My client was in a tough position, and she needed to make a bet. As a career coach, I had a dilemma. We chose the conservative approach, and she is back to Wall Street!
In the Past …
Pushing the envelope on your resume was okay since the usual procedure was:
- Candidate submits resume to HR and gets job offer
- Candidate fills in a formal job application with accurate information
- Background checker sees formal job application, and all is good
Life is Complicated Though!
Were you let go in January but paid through May?
What date do you use on your resume and job application?
Did you work for a family company while you were in between jobs?
Do you use the family company name on your resume even if they didn’t pay you?
Submitting your application online to get a job is a virtual waste of time (unless you are 22), as I have blogged many times. See #1 Reason Why Job Boards Don’t Work. However, you still need to get your resume into the employer HR system at some point where you certify accuracy.
Assume you pushed the envelope a bit. The growing problem is that there’s a new world order and it looks like this:
- Candidate submits resume and gets job offer
- Resume goes directly to background checker
- Any inconsistencies will be red flagged and given to HR
Now you find yourself in a tough position. Your employer is asking you to explain your inconsistency, which they may or may not accept.
What should you do?
Honestly, there is no right answer. On the one hand, if you are a betting person applying to a mid or smaller size company, then you can probably assume the past holds true. Go ahead and embellish carefully. On the other hand, if you are applying to a larger regulated institution, keep the embellishments small enough (or don’t embellish) that the company won’t really care about a small inconsistency.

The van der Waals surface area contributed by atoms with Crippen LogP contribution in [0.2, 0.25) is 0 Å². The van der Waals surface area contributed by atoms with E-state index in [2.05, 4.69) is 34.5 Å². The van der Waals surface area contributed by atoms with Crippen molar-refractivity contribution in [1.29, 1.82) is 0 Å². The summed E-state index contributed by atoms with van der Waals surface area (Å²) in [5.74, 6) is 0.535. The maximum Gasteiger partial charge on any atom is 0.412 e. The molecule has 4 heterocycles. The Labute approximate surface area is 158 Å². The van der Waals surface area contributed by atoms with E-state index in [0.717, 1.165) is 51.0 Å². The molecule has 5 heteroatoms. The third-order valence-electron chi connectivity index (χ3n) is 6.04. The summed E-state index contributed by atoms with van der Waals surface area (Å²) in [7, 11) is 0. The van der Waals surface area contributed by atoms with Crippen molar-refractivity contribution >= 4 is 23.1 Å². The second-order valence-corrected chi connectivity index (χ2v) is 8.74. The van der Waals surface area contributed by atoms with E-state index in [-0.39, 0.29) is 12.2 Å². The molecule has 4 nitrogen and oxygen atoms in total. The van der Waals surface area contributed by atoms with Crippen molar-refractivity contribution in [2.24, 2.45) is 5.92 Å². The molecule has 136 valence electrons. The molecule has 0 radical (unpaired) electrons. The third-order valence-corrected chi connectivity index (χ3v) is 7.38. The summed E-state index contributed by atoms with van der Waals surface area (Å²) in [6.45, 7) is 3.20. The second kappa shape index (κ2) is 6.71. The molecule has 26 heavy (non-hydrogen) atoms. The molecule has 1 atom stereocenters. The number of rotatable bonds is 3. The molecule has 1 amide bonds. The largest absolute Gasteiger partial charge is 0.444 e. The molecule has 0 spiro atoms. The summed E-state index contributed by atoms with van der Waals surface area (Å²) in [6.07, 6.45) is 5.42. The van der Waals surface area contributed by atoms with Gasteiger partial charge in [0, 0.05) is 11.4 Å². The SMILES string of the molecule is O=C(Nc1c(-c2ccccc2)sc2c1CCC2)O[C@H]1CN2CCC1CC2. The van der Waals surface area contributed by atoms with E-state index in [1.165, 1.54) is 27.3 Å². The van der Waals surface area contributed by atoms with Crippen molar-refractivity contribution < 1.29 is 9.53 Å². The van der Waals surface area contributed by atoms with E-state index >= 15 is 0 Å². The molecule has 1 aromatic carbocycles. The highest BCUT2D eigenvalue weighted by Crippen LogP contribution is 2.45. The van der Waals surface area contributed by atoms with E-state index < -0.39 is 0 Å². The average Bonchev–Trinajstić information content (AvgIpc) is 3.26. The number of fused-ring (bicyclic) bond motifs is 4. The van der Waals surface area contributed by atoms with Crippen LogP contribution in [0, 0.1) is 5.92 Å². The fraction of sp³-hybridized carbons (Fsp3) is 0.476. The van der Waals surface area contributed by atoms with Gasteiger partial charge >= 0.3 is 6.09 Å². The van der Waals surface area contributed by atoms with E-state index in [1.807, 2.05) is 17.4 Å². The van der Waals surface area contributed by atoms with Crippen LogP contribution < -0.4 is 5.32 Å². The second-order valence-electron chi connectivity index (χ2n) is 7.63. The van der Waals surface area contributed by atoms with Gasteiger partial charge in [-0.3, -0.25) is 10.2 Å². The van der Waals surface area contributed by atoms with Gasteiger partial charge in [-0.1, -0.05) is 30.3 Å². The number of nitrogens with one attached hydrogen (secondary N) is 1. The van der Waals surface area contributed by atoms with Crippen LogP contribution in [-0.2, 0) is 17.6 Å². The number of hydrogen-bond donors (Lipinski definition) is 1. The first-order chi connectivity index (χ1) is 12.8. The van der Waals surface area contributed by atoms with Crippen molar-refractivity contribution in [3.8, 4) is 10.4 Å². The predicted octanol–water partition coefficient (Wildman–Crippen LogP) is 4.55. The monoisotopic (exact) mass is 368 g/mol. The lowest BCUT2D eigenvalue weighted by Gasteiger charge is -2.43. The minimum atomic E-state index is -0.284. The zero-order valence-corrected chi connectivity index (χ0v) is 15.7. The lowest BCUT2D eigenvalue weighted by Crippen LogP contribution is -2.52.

Each fact pattern is different, and a decision depends upon the risk-taking nature of the job seeker.
My Client’s Win
She lost her job in January but stayed on the payroll through May. She submitted her resume with the May end date. HR at her former company, however, records January in their files. Client is asked to fill in the employment application.
My client is risk-averse. Put May on the job application and the the January-May inconsistency is flagged. Putting January could trigger the company looking at her resume and asking, “Why May?”
I’m sure we talked through this issue for over 2 hours. At the end of the day, she filled in January on the job application and took the bet. She banked on the hope that the employer would not go back to her resume since the background check would clear. If her employer did go back to her resume, she would claim ignorance that she was told to put “paid through date” on her resume.
We took a calculated risk. She is back on Wall Street.